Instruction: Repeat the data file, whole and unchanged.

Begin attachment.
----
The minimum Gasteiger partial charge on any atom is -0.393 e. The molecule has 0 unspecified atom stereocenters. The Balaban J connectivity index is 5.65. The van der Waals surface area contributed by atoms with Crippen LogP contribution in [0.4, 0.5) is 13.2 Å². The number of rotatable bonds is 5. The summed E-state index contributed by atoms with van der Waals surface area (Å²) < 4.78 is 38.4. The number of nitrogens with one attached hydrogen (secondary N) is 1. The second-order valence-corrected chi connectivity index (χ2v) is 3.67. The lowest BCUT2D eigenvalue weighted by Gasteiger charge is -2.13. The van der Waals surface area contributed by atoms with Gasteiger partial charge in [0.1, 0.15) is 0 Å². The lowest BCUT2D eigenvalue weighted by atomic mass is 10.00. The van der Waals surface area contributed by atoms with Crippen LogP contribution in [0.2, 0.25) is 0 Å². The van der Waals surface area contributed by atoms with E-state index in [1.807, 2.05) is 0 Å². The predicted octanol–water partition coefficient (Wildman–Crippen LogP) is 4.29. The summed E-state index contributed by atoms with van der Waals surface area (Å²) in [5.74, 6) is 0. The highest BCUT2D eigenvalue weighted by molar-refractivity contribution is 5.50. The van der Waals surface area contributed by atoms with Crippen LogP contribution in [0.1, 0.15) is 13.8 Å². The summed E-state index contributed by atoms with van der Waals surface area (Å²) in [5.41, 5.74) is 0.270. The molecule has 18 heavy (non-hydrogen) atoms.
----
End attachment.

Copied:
The minimum Gasteiger partial charge on any atom is -0.393 e. The molecule has 0 unspecified atom stereocenters. The Balaban J connectivity index is 5.65. The van der Waals surface area contributed by atoms with Crippen LogP contribution in [0.4, 0.5) is 13.2 Å². The number of rotatable bonds is 5. The summed E-state index contributed by atoms with van der Waals surface area (Å²) < 4.78 is 38.4. The number of nitrogens with one attached hydrogen (secondary N) is 1. The second-order valence-corrected chi connectivity index (χ2v) is 3.67. The lowest BCUT2D eigenvalue weighted by Gasteiger charge is -2.13. The van der Waals surface area contributed by atoms with Gasteiger partial charge in [0.1, 0.15) is 0 Å². The lowest BCUT2D eigenvalue weighted by atomic mass is 10.00. The van der Waals surface area contributed by atoms with Crippen LogP contribution in [0.2, 0.25) is 0 Å². The van der Waals surface area contributed by atoms with E-state index in [1.807, 2.05) is 0 Å². The predicted octanol–water partition coefficient (Wildman–Crippen LogP) is 4.29. The summed E-state index contributed by atoms with van der Waals surface area (Å²) in [5.74, 6) is 0. The highest BCUT2D eigenvalue weighted by molar-refractivity contribution is 5.50. The van der Waals surface area contributed by atoms with Crippen LogP contribution in [0.1, 0.15) is 13.8 Å². The summed E-state index contributed by atoms with van der Waals surface area (Å²) in [5.41, 5.74) is 0.270. The molecule has 18 heavy (non-hydrogen) atoms.